Finding a new job is stressful. Just think about all the steps a person has to take before accepting a new job: searching for work, preparing an application, sending it in, talking to a recruiter…that’s four steps already and we’re still a long way from extending an offer.
Throughout the entire process, recruiters should be building a relationship with the candidate. This requires empathy and a solid understanding of what’s driving the job seeker psychologically and emotionally. Ultimately we should be asking: What will prompt this particular job seeker to fall in love with my company to the degree that they’ll not only continue through to the end of the process, but also say “yes” when we extend the offer?
If we truly understand what’s motivating candidates, then we can help them by providing the right guidance and support throughout. Of course, our goal is to have them choose us only if the match is truly mutual. This will lead to a happier and more successful new hire. But how can we make this happen?
Many factors can spur somebody to start a job search. It could be a disagreement with their boss, dissatisfaction over compensation or frustration at limited career growth opportunities at their current company. Fear can play a role too: perhaps their company has been seeing declines in their business and, in anticipation of layoffs, the candidate is getting a head start on their job search.
With so many potential factors in play, recruiters have to quickly identify which ones matter for each unique individual. So listen more than you talk. Be curious. Ask open ended questions that probe at the underlying reasons for a move, or the job seeker’s career motivators in general. But above all –listen.
Often the first answer doesn’t get to the root of the issue. Let’s say you hear this: “I recently had my performance review. We were talking about development opportunities, but I just don’t see any for me at my current company.”
Many recruiters will leave it there and move on. A great recruiter won’t be satisfied with a surface level response: they will probe for more detail and help the candidate paint a picture of what they would like those development opportunities to be. When a job seeker shares what will really make them happy in their career, a recruiter can help them see the ways in which those goals become possible if they make a move. Make them see that their ideal situation is possible with you, and the likelihood of them accepting an offer at the end of the process is going to be far greater.
Once you understand the individual’s motivators, you can start to personalize the experience. However, keep in mind that the drivers leading a person to start looking for a career change are different from those that will make them fall in love with a new job at your company.
The interview process is a key area where an employer can offer a personalized experience. While standardization of interview questions across candidates is advisable, there is no reason the overall experience needs to fit the exact same mold for each individual. Showcasing the exact same programs, perks and benefits to everybody you speak with is not a winning strategy.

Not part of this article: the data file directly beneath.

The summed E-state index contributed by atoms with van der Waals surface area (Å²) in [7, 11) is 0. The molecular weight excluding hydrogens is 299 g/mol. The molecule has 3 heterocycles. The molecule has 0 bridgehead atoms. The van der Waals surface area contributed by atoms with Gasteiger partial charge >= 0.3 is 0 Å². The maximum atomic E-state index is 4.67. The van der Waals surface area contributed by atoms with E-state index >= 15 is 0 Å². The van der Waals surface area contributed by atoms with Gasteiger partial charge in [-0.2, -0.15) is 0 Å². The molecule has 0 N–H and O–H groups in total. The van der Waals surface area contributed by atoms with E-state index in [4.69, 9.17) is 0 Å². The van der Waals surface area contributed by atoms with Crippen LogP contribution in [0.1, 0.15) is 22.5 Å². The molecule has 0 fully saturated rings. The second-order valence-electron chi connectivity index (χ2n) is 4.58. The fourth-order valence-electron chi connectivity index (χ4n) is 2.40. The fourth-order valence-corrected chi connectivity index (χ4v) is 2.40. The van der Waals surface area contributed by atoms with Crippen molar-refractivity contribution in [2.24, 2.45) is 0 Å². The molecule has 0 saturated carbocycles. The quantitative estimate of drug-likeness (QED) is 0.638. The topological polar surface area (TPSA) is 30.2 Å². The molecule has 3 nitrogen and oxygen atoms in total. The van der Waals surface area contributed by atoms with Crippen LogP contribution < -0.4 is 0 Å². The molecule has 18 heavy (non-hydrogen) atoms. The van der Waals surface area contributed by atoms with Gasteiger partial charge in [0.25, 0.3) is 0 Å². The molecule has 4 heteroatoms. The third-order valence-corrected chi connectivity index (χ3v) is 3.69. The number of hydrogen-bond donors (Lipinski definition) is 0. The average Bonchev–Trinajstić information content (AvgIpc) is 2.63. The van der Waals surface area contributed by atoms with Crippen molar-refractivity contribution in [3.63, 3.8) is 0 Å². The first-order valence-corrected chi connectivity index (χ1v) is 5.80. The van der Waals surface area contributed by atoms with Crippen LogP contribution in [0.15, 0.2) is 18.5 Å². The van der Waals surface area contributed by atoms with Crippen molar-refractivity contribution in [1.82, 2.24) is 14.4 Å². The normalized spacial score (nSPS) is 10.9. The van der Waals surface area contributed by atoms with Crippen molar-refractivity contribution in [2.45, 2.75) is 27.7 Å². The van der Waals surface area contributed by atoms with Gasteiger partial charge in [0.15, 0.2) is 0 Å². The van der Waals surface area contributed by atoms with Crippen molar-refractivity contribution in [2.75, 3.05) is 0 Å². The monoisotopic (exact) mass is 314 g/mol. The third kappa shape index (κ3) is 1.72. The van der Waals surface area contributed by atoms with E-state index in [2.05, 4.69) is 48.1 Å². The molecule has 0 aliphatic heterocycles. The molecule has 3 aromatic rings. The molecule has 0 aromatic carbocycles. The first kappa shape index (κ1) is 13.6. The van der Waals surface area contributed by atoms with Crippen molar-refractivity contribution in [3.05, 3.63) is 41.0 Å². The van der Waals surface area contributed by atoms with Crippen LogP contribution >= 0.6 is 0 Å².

Let’s say you find out that one candidate has the travel bug, and your company has an open PTO policy. This is a program you will want to highlight, since it is likely to serve as a motivator in this case. An open PTO policy might mean you can offer the ability to travel when their kids are off school, and your competitors may not have this. For others, you might uncover motivators like location, money, flexible working hours or the ability to make social connections. Excellent recruiters will take this information and tailor their approach accordingly.
For instance, recently somebody came in for a leadership role at Indeed. In the initial conversation we discovered that she was reporting directly to her CEO, with whom she had a distant relationship. When she came in to interview, the manager she would be reporting to gave her a gift card to a restaurant where she and her husband could have a glass of wine and talk about how the interview went. This approach touched on both of the candidate’s motivators, and helped her make the decision to commit.
So now you’re ready to make the offer. Getting a ”yes” means reconfirming all the motivators and presenting it with a focus on how you understand and can accommodate the candidate’s needs.
A recruiter who mechanically presents an offer in two minutes is doing it a huge disservice; this inevitably over-emphasizes the monetary aspects. The assumption that people are only ever financially motivated to find a new job just isn’t true.
Of course, the compensation needs to be reasonable, but that’s not the emotional hurdle most people need to get over when switching jobs. Again, you have to dig into the psychological drivers, which you unearthed at the start and have followed throughout the process.
What does this mean in practice? Let’s say the candidate has an interest in a specific type of project, and the hiring manager can assign them to that project: that should be part of the offer. This highlights that what you’re offering is more than a paycheck – it’s quality of work, and by extension, quality of life.
Ultimately the candidate will think: “It’s this project that I told them that I wanted to do that they are committed to making sure I can do it, so it sounds like they care about me. This is a place where I could fit in and be happy, and a place that I want to say yes to an offer from.”
And isn’t that what recruiters all want?